Breakthrough Patient Recruitment

: Notes from BrainFutures 2015

Notes from BrainFutures 2015

Consultant

I recently attended BrainFutures 2015, sponsored by the Mental Health Association of Maryland. The conference brought together experts and innovators in the brain research field with mental health practitioners and advocates. The mission of the conference was to move the conversation about how to integrate new ideas and technologies into behavioral health and wellness practice.

In nearly every industry, technology has been embraced, championed, and deemed essential. Even in somatic care, the array of technologies and devices to diagnose, treat, and then maintain health and wellness grows daily. So the application of research on neuroplasticity, personalized medicine, and advances in neurotechnology to the needs of those struggling with behavioral and brain health issues would seem like a no-brainer (pun intended!), right? I spent two days listening to some of the most brilliant brains in the field talking about how everyone's brain can be healthier. Through gaming, nutrition, meditation, neurofeedback, transcranial magnetic stimulation, and movement, we can improve neuroplasticity, treat brain illnesses, and prevent cognitive decline. 

In this post, I want to focus on innovations in gaming. Stanford neuroscientist Brian Sutton-Smith was quoted by one of the presenters, and what he said really struck me: " The absence of play is not work--it is depression." We have known since Piaget that play and learning are intertwined in early development, but the idea that play could also serve as a preventative health tool, as well as a prescription for brain health is significant. Wouldn't you be more likely to "take your medicine" if one of the side effects was fun? 

Going way beyond current Internet fads to play games to improve cognitive skills, researchers at the conference presented data to support the use of NeuroGaming for brain health. Dr. Adam Gazzaley spoke about one day prescribing video games to treat mental health problems. He made compelling arguments for using closed-loop systems incorporating neurofeedback and non-invasive electrical brain stimulation to modify and enhance games to target a patient's specific needs. Dr. Gazzaley's research has applications to dementia and Alzheimer's disease, as well as ADHD, autism, and depression.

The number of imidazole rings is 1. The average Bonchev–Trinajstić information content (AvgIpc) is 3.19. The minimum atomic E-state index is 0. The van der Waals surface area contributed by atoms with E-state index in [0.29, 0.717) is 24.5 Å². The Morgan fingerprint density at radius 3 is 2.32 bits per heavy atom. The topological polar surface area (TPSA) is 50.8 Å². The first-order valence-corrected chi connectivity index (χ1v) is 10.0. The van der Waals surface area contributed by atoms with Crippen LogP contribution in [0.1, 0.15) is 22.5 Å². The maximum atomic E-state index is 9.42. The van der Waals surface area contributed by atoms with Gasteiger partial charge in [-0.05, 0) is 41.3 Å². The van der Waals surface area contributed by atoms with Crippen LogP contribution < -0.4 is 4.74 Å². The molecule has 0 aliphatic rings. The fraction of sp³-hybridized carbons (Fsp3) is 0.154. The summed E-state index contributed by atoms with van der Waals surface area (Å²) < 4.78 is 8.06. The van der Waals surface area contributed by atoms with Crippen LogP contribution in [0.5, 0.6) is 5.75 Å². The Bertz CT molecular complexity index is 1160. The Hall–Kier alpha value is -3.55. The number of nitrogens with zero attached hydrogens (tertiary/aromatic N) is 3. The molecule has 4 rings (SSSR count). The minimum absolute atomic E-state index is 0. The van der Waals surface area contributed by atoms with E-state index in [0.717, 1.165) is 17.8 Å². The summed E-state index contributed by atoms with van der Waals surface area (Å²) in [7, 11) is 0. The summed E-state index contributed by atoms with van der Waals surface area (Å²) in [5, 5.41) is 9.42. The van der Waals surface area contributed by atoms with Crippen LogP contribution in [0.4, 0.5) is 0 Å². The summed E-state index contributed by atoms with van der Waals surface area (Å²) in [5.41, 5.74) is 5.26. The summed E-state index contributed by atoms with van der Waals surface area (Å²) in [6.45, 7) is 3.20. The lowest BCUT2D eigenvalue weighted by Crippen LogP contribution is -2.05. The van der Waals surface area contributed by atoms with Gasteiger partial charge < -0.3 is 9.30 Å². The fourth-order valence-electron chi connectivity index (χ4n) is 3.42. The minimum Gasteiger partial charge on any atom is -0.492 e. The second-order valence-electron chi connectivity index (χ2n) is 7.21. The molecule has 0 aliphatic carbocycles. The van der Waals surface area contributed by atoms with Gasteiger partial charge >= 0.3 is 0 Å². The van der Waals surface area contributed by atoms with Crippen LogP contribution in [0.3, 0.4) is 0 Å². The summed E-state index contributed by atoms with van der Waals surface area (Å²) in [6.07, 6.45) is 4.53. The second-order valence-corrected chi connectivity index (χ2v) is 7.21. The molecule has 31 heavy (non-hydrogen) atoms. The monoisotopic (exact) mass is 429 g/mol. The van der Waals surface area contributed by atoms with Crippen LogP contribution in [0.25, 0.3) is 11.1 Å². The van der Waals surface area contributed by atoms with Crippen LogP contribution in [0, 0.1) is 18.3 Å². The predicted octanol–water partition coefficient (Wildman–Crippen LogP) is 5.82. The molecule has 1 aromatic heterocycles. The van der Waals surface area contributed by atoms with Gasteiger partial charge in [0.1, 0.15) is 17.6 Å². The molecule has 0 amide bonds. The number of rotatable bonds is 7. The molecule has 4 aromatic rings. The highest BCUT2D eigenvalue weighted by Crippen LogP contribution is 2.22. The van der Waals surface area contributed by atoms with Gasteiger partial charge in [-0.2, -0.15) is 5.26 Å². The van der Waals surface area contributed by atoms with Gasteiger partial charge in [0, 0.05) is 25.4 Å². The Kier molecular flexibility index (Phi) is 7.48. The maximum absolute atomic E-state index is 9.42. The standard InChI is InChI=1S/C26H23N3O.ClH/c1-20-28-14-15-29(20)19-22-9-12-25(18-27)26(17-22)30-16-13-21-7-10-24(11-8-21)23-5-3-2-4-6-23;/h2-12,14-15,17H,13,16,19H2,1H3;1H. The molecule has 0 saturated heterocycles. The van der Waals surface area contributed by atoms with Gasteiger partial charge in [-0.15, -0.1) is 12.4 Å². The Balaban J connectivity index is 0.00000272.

Dr. Jane McGonigal, a concussion survivor who personally experienced significant depression and suicidal ideation, talked about creating a game for herself that helped her recover. She became Jane the Concussion Slayer. Her motto, "live gamefully," infuses her program SuperBetter, which is offered free to anyone open to adopting a "gameful" mindset. Utilizing the skills learned through gaming, Dr. McGonigal offers a tool designed to address depression, anxiety, and achieving goals. The game is based on and incorporates brain science and has even gone through the rigors of a randomized controlled study at the University of Pennsylvania.

In addition, Dr. Jocelyn Faubert's NeuroTracker not only provides a 3D visual exercise to improve attention and focus, but also a tool to aid in concussion management. This has applications for sports, ADHD and the military. It acts like a game, but improves working memory, attention, and visual processing ability.

What clinician wouldn't want to have an intervention that a patient could do on an app outside of the session-one that can be monitored on a computer for the desired effect and that could change and modify itself to fits a patient's needs? I confess to being in awe of techy stuff and how amazing it is, but more than just the novelty of bright new shiny toys is the belief that these innovations can jump the hurdles of regulatory approvals, clinician apprehension about new things, and end cost to users-our patients and clinics-bringing new hope and healing to some of the nearly 40 million Americans who suffer from mental illness. 

So let's hope these scientists keep playing!

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